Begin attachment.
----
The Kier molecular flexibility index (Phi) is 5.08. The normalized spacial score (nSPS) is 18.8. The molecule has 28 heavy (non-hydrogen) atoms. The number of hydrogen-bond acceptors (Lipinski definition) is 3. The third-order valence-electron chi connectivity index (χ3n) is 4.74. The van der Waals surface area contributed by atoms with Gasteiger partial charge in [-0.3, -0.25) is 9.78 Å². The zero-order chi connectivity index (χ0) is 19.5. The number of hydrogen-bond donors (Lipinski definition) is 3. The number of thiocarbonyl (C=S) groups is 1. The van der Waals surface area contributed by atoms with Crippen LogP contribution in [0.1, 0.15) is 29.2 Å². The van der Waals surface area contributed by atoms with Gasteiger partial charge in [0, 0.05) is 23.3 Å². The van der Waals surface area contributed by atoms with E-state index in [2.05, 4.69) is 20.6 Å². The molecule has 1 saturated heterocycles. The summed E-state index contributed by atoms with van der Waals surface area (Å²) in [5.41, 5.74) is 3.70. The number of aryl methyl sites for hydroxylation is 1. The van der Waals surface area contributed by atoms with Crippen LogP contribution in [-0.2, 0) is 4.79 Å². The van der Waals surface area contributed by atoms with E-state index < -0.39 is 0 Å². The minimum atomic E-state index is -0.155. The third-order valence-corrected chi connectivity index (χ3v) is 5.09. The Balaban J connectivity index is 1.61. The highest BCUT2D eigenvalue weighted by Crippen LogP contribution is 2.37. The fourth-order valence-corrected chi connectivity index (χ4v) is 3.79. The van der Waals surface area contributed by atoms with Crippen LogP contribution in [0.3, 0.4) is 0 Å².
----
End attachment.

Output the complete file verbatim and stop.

The Kier molecular flexibility index (Phi) is 5.08. The normalized spacial score (nSPS) is 18.8. The molecule has 28 heavy (non-hydrogen) atoms. The number of hydrogen-bond acceptors (Lipinski definition) is 3. The third-order valence-electron chi connectivity index (χ3n) is 4.74. The van der Waals surface area contributed by atoms with Gasteiger partial charge in [-0.3, -0.25) is 9.78 Å². The zero-order chi connectivity index (χ0) is 19.5. The number of hydrogen-bond donors (Lipinski definition) is 3. The number of thiocarbonyl (C=S) groups is 1. The van der Waals surface area contributed by atoms with Crippen LogP contribution in [0.1, 0.15) is 29.2 Å². The van der Waals surface area contributed by atoms with Gasteiger partial charge in [0, 0.05) is 23.3 Å². The van der Waals surface area contributed by atoms with E-state index in [2.05, 4.69) is 20.6 Å². The molecule has 1 saturated heterocycles. The summed E-state index contributed by atoms with van der Waals surface area (Å²) in [5.41, 5.74) is 3.70. The number of aryl methyl sites for hydroxylation is 1. The van der Waals surface area contributed by atoms with Crippen LogP contribution in [-0.2, 0) is 4.79 Å². The van der Waals surface area contributed by atoms with E-state index < -0.39 is 0 Å². The minimum atomic E-state index is -0.155. The third-order valence-corrected chi connectivity index (χ3v) is 5.09. The Balaban J connectivity index is 1.61. The highest BCUT2D eigenvalue weighted by Crippen LogP contribution is 2.37. The fourth-order valence-corrected chi connectivity index (χ4v) is 3.79. The van der Waals surface area contributed by atoms with Crippen LogP contribution in [0.3, 0.4) is 0 Å².